Many members of Young Entrepreneur Council have experience being the sole leader at the helm of a growing business. Below, 10 of them offered some tips for busy solopreneurs who want to make their days more efficient.
1. Prioritize Two Things
When you wake up, write down two things that you must get done that day. These are your top priorities. Then, do nothing until these two things are done. Period. This will keep your momentum moving forward and knock off your priorities before you help other people get their jobs done or respond to endless emails. – Ian Sells, Rebate Key Inc.
2. Leverage Tools To Keep You Organized
When I started my company, I was a solopreneur. Now, I work with more than 50 people. In the beginning, I used paper lists, then I moved to digital tools like Asana, Trello, Infinity and monday.com to track projects, brainstorm and write out my daily “to-do” list. These were useful when I was a team of one, and they are useful today! When I started bringing people onto the team, I looped them into these tools as well. On top of these resources, my team and I now use Harvest, which easily tracks time and converts it into invoices with the click of a button—and I wish I’d had it when I was a one-woman operation. – Kelly Ann Collins, Vult Lab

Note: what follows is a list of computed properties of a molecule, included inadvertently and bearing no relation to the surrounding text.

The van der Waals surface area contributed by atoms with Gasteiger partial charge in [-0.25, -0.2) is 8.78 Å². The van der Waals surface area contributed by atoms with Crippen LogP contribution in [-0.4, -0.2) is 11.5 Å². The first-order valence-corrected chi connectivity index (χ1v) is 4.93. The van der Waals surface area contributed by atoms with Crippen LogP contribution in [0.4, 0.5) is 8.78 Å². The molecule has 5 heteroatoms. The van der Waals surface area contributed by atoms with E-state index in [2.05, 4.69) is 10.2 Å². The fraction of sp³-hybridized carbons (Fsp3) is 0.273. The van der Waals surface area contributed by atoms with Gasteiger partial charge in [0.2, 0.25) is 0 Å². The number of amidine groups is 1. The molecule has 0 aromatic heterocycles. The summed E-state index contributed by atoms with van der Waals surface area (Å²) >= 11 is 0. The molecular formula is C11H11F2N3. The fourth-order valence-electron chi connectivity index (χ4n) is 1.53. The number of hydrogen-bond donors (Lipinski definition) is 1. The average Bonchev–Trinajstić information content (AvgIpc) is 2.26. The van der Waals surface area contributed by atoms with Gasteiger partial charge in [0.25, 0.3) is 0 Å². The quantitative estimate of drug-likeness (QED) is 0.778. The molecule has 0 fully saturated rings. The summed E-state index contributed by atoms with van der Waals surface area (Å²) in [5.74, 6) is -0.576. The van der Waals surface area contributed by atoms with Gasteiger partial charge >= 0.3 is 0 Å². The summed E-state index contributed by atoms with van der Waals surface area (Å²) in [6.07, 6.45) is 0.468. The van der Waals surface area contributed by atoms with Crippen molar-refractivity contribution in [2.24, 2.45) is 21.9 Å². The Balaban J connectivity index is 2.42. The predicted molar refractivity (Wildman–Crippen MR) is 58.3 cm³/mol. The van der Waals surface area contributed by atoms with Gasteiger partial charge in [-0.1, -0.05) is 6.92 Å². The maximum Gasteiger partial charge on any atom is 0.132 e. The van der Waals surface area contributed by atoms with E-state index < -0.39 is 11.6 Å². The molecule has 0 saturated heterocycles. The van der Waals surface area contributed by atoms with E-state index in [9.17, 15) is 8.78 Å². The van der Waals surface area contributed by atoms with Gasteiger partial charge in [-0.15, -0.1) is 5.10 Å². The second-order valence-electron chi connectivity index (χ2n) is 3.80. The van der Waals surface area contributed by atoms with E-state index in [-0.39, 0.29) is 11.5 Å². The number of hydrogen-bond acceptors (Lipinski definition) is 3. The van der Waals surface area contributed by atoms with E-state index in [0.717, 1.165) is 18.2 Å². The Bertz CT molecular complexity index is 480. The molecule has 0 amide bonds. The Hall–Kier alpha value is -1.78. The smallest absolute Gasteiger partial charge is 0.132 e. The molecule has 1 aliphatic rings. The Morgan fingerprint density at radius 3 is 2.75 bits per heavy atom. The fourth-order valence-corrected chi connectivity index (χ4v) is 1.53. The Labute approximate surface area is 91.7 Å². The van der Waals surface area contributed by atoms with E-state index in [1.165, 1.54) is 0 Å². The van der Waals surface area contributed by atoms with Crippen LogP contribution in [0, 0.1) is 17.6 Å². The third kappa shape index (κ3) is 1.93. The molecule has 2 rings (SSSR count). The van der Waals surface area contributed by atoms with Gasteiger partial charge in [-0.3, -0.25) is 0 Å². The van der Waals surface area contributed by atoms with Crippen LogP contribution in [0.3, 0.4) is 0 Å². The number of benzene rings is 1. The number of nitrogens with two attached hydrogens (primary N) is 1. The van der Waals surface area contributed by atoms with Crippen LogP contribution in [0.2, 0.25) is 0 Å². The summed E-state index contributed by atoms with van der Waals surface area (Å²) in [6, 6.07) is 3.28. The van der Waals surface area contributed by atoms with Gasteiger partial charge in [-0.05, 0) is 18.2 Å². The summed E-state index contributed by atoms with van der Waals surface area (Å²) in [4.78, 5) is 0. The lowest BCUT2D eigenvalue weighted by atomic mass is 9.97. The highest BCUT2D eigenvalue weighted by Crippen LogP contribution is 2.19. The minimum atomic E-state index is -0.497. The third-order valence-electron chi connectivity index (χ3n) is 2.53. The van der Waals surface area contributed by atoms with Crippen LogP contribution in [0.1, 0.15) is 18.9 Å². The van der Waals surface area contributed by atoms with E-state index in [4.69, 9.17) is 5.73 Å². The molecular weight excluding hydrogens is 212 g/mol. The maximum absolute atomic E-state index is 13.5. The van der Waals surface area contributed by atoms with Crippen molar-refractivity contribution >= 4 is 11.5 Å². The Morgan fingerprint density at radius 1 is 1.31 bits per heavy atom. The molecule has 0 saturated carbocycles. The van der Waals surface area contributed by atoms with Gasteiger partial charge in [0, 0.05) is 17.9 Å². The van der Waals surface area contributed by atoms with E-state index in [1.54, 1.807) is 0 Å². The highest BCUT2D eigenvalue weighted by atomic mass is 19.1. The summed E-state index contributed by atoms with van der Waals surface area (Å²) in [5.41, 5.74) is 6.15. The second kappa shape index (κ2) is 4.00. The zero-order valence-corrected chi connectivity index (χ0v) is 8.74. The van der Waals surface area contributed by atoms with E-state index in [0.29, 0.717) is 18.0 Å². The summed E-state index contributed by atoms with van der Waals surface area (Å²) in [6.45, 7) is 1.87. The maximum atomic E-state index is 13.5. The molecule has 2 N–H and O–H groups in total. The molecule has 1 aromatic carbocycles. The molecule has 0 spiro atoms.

3. Try Calendar Blocking
The No. 1 thing you can do is calendar block everything you have to do on a given day, week and month. If you have to look at your finances every week, put a hold on your calendar from 12 to 2 p.m. every Thursday. If you have to check in on your client once a month, put a hold on your calendar every third Wednesday of the month for 60 minutes. This means workouts and lunch breaks as well. Every hour of your day should have a block of time accounted for. Your job description tells you what to do, your job manual tells you how to do it and your calendar tells you when to do it. All three of those things have equal weight. – David Brickley, STN Digital
4. Contract Out What You Can
Even if you don’t want to start hiring a bunch of employees for your venture, get support through vendors or contractors who can help take over the parts of running a business that you aren’t great at and don’t love. Freeing up the time and mental energy you once devoted to something you weren’t good at or didn’t care about will give you a lot more time to think critically about your business and grow it in the way that is right for you in the long term. – Kelsey Raymond, Influence & Co.
5. Rely On Automation
It’s critical for solopreneurs to automate as many tasks as they can. A few ways to do this include using chatbots for customer support, creating drip email campaigns for product onboarding and more. It’s especially useful to automate repetitive tasks. You’ll free up your time to focus on important activities like adding product features people want and taking care of major customer support issues. – Blair Williams, MemberPress
6. Work When You’re At Your Peak